COMPUTERS: Their History and How They Work by Richard Rusch

COMPUTERS: Their History and How They Work

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KIRKUS REVIEW

A straightforward, digestible presentation of computers that gets right to the (magnetic) core yet is not overloaded with technical jargon. The work of Pascal and Leibnitz, Babbage and Jacquard, Hollerith, Aiken and the Mauchly-Eckert team provides a general introduction to computer operations, expanded in more precise terms in the section distinguishing digital and analog computers. The physics of electrical and magnetic impulses is not offered but the mechanics of storage, control and processing is followed, including an explanation of binary numbers. The ways in which source data are in- and outputted are indicated as is the streamlined ""real-time"" procedure which programs information so fast that the inputting instrument can be controlled by the processing equipment--e.g. ground-based computer control of orbiting spacecraft. The steps in programing are provided in specific examples and some of the most recent modifications (mnemonics, macro instructions) are also mentioned briefly. Furthermore, the different jobs (and the amount of schooling they require) are described and often the salaries (especially for lower echelon work) are included too. Information processing in time sequence.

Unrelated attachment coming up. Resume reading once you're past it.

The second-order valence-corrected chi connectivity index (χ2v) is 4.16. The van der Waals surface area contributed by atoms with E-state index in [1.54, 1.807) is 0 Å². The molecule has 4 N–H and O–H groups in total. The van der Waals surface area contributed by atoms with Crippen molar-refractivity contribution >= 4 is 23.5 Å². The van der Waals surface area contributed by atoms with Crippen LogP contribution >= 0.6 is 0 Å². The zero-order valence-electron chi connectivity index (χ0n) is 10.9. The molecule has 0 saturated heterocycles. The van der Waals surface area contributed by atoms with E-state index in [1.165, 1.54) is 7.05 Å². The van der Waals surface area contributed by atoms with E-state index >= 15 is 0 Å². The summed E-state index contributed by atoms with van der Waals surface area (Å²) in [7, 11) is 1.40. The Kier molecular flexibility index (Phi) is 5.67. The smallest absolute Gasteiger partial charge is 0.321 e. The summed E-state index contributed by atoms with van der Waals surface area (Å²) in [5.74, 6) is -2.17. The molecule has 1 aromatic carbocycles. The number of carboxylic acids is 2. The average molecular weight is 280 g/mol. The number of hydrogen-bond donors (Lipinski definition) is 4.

Pub Date: April 28th, 1969
Publisher: Simon & Schuster